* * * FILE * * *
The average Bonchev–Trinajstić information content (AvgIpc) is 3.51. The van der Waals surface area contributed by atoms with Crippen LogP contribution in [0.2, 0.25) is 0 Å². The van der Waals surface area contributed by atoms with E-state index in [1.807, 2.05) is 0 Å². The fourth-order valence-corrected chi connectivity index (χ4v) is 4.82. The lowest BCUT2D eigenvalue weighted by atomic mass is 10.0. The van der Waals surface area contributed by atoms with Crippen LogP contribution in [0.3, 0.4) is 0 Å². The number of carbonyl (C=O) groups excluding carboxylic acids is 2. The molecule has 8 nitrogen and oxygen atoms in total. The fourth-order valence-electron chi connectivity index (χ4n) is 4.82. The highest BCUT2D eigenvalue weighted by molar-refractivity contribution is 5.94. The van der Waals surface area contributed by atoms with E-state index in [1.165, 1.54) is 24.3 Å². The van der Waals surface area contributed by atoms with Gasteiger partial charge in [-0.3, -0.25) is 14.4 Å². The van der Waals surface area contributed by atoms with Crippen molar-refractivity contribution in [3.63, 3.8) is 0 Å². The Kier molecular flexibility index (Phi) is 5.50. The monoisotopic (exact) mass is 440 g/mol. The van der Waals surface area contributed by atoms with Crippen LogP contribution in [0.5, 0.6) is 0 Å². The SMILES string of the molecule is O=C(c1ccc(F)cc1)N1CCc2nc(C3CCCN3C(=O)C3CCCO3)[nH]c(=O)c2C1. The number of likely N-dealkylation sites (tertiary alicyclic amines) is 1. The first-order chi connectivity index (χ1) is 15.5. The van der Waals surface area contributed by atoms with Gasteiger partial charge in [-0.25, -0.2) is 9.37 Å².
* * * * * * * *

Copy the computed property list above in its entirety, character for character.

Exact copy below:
The average Bonchev–Trinajstić information content (AvgIpc) is 3.51. The van der Waals surface area contributed by atoms with Crippen LogP contribution in [0.2, 0.25) is 0 Å². The van der Waals surface area contributed by atoms with E-state index in [1.807, 2.05) is 0 Å². The fourth-order valence-corrected chi connectivity index (χ4v) is 4.82. The lowest BCUT2D eigenvalue weighted by atomic mass is 10.0. The van der Waals surface area contributed by atoms with Crippen LogP contribution in [0.3, 0.4) is 0 Å². The number of carbonyl (C=O) groups excluding carboxylic acids is 2. The molecule has 8 nitrogen and oxygen atoms in total. The fourth-order valence-electron chi connectivity index (χ4n) is 4.82. The highest BCUT2D eigenvalue weighted by molar-refractivity contribution is 5.94. The van der Waals surface area contributed by atoms with E-state index in [1.165, 1.54) is 24.3 Å². The van der Waals surface area contributed by atoms with Gasteiger partial charge in [-0.3, -0.25) is 14.4 Å². The van der Waals surface area contributed by atoms with Crippen molar-refractivity contribution in [3.63, 3.8) is 0 Å². The Kier molecular flexibility index (Phi) is 5.50. The monoisotopic (exact) mass is 440 g/mol. The van der Waals surface area contributed by atoms with Crippen LogP contribution in [0.5, 0.6) is 0 Å². The SMILES string of the molecule is O=C(c1ccc(F)cc1)N1CCc2nc(C3CCCN3C(=O)C3CCCO3)[nH]c(=O)c2C1. The number of likely N-dealkylation sites (tertiary alicyclic amines) is 1. The first-order chi connectivity index (χ1) is 15.5. The van der Waals surface area contributed by atoms with Gasteiger partial charge in [-0.25, -0.2) is 9.37 Å².